New York City Council has voted to ban cashless stores and restaurants, arguing that they discriminate against the unbanked, according to CNN.
The council voted to pass a bill requiring brick and mortar outlets in the city to accept US bills and coins or face fines of up to $1000 for a first violation and $1500 for further incidents.
Mayor Bill De Blasio is expected to sign the bill, his office told CNN.
Cash usage is on the wane in many areas as Americans increasingly use cards and mobile payment options such as Apple Pay at the point-of-sale. This has prompted some businesses to ban cash, which is expensive to handle, outright.
However, there has been a pushback against the trend, with opponents arguing that it discriminate against the unbanked, poorer members of society that do not have access to credit cards or bank accounts.
A 2015 Urban Institute study found that almost 40% of the city’s households were „unbanked” or „underbanked” — meaning they have no bank accounts or use alternative financial services — increasing their reliance on cash. That percentage is higher outside of Manhattan, where large swathes of the city have few banking services.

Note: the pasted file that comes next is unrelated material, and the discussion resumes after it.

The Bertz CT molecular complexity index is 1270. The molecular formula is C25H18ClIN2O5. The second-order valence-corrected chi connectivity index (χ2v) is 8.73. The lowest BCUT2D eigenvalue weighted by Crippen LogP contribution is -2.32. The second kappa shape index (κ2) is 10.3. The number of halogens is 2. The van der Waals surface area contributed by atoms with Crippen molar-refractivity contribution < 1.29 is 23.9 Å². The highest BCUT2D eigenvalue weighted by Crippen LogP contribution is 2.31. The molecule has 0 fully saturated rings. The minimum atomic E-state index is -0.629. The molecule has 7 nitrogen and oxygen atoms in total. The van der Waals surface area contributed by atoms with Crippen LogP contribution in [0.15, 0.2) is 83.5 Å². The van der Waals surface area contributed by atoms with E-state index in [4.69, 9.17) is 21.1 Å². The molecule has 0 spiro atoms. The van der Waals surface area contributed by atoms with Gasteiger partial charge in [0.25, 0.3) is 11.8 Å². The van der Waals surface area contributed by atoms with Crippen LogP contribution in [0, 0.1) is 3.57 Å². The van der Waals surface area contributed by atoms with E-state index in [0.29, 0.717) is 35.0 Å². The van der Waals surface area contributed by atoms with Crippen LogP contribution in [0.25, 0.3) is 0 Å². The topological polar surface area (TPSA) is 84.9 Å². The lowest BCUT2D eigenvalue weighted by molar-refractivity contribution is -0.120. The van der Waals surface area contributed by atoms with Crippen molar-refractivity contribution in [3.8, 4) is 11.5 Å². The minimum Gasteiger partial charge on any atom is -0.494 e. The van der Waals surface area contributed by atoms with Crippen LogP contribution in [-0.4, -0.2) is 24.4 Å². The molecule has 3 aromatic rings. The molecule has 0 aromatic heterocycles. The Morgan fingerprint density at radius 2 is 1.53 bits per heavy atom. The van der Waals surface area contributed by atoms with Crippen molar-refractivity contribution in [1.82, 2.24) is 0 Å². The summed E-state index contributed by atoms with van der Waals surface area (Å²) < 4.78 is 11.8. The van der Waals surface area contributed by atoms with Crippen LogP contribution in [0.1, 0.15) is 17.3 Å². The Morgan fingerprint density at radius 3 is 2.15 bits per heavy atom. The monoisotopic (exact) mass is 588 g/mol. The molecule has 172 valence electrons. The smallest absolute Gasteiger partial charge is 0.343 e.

New York is following in the footsteps of Philadelphia and San Francisco, while moves are also underway to outlaw cashless stores in Washington and Chicago.
New York City Council member Ritchie Torres, says: „No longer in NYC will brick-and-mortar businesses have the right to refuse cash and effectively discriminate against customers who lack access to credit and debit.
„The City of New York cannot allow the digital economy to leave behind the 25 percent of New Yorkers who are chronically unbanked and underbanked. The marketplace of the future must accommodate the needs of vulnerable New Yorkers.”
„Though Libra has met with fierce resistance from central banks and supervisory authorities and might never see the light of day, in many other cases tech firms (both start-ups and established big players) have successfully captured bits and pieces of universal banks’ traditional value chain. This trend may only intensify in the coming years. In this environment, European banks remain squeezed.”